But it's about more than the fun factor. For me there is great satisfaction in being able to make that "will I fit through this?" judgment correctly, quickly and with reasonable confidence - something that would have been out of the question a couple of years ago.
I've always had problems with proprioception (awareness of the body in space), and in turn, with spatial rotation. I'm the sort of person who routinely bumps into furniture. Who tries to kick a ball and misses. Who ducks for a tree branch that hangs nowhere near low enough to hit my head. Driving a car was always stressful because of this; the detached, abstracted feel of being inside a vehicle distorted my sense of movement in space even further.
There is a unique physicality to being on a bike, that communicates balance, motion and speed in a way that, however slowly, gets through to me. And it is doing more than teaching me new skills. Essentially it is repairing sensory motor deficiencies that I thought were permanent. It is a gradual process, not a quick fix. But year by year, and sometimes even month by month, the improvements are noticeable. Ironically, I would even feel more confident driving after these years of riding a bike.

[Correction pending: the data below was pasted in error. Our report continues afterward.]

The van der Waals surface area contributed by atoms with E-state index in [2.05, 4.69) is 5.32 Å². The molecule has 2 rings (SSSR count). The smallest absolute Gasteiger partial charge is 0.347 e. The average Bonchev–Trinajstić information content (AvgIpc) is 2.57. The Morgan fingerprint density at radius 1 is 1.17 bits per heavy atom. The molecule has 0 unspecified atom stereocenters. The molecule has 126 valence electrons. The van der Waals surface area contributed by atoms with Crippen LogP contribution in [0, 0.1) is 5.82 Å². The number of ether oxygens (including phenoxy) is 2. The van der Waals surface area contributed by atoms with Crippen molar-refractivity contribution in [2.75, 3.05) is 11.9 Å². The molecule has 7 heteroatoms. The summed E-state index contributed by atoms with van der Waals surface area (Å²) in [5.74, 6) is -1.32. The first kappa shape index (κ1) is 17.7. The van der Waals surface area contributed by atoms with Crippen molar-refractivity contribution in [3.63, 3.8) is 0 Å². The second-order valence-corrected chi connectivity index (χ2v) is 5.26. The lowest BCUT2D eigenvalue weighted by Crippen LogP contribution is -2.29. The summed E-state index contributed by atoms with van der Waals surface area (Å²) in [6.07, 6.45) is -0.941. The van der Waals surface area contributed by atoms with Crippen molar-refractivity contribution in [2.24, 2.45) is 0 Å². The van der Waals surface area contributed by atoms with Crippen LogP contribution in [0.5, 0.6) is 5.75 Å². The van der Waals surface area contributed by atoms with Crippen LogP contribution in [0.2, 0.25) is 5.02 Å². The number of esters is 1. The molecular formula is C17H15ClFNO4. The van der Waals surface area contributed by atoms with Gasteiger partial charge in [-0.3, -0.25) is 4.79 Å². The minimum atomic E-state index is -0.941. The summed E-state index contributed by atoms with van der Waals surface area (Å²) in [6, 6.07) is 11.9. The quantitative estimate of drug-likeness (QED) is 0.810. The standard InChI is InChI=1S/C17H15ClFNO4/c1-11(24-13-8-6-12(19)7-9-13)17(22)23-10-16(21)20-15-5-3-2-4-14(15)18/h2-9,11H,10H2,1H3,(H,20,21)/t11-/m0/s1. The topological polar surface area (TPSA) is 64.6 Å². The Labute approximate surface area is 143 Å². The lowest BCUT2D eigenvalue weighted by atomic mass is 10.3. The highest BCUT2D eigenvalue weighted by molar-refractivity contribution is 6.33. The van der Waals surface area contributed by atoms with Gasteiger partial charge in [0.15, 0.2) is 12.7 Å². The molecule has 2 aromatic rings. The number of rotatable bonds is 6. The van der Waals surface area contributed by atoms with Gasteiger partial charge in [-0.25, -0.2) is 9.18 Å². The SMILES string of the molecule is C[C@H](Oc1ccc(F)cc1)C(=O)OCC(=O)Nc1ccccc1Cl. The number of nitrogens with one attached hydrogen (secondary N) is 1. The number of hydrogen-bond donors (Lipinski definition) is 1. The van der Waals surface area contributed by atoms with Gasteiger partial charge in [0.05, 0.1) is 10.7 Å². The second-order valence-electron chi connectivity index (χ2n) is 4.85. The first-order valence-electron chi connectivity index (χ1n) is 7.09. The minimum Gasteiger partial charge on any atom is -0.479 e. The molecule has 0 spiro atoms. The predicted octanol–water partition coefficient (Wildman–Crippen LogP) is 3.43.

There are times I think life is complicated. But then I fly through a gap in a fence without breaking stride and feel so happy, that I remember it is not that complicated after all.